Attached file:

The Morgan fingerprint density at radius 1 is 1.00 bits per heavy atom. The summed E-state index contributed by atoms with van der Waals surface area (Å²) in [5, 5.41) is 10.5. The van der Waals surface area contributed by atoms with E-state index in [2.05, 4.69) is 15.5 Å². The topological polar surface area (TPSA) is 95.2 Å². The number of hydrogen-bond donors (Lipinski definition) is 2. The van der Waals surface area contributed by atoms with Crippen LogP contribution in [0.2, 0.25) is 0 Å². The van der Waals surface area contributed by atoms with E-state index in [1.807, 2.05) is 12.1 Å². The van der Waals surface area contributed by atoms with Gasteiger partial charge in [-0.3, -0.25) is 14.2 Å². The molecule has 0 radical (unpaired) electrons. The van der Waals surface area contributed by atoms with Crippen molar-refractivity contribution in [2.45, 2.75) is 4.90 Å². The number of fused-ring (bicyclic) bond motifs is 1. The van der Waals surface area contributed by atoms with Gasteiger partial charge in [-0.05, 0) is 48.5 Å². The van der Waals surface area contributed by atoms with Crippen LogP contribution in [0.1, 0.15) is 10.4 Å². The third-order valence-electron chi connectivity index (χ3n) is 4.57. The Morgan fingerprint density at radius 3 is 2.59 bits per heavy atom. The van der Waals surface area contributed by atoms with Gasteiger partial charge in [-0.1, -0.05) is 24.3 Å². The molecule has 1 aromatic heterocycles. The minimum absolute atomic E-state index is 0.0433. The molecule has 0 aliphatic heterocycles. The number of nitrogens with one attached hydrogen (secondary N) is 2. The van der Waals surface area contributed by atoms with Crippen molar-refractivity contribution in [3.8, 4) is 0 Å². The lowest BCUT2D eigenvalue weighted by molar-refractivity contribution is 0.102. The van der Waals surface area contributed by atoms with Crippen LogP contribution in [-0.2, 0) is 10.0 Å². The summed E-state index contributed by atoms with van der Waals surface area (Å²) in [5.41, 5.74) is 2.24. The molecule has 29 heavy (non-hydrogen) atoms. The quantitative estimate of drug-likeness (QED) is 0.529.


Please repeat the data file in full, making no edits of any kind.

The Morgan fingerprint density at radius 1 is 1.00 bits per heavy atom. The summed E-state index contributed by atoms with van der Waals surface area (Å²) in [5, 5.41) is 10.5. The van der Waals surface area contributed by atoms with E-state index in [2.05, 4.69) is 15.5 Å². The topological polar surface area (TPSA) is 95.2 Å². The number of hydrogen-bond donors (Lipinski definition) is 2. The van der Waals surface area contributed by atoms with Crippen LogP contribution in [0.2, 0.25) is 0 Å². The van der Waals surface area contributed by atoms with E-state index in [1.807, 2.05) is 12.1 Å². The van der Waals surface area contributed by atoms with Gasteiger partial charge in [-0.3, -0.25) is 14.2 Å². The molecule has 0 radical (unpaired) electrons. The van der Waals surface area contributed by atoms with Crippen molar-refractivity contribution in [2.45, 2.75) is 4.90 Å². The number of fused-ring (bicyclic) bond motifs is 1. The van der Waals surface area contributed by atoms with Gasteiger partial charge in [-0.05, 0) is 48.5 Å². The van der Waals surface area contributed by atoms with Crippen LogP contribution in [0.1, 0.15) is 10.4 Å². The third-order valence-electron chi connectivity index (χ3n) is 4.57. The Morgan fingerprint density at radius 3 is 2.59 bits per heavy atom. The van der Waals surface area contributed by atoms with Gasteiger partial charge in [-0.1, -0.05) is 24.3 Å². The molecule has 1 aromatic heterocycles. The minimum absolute atomic E-state index is 0.0433. The molecule has 0 aliphatic heterocycles. The number of nitrogens with one attached hydrogen (secondary N) is 2. The van der Waals surface area contributed by atoms with Crippen molar-refractivity contribution in [3.8, 4) is 0 Å². The lowest BCUT2D eigenvalue weighted by molar-refractivity contribution is 0.102. The van der Waals surface area contributed by atoms with Crippen LogP contribution in [-0.2, 0) is 10.0 Å². The summed E-state index contributed by atoms with van der Waals surface area (Å²) in [5.41, 5.74) is 2.24. The molecule has 29 heavy (non-hydrogen) atoms. The quantitative estimate of drug-likeness (QED) is 0.529.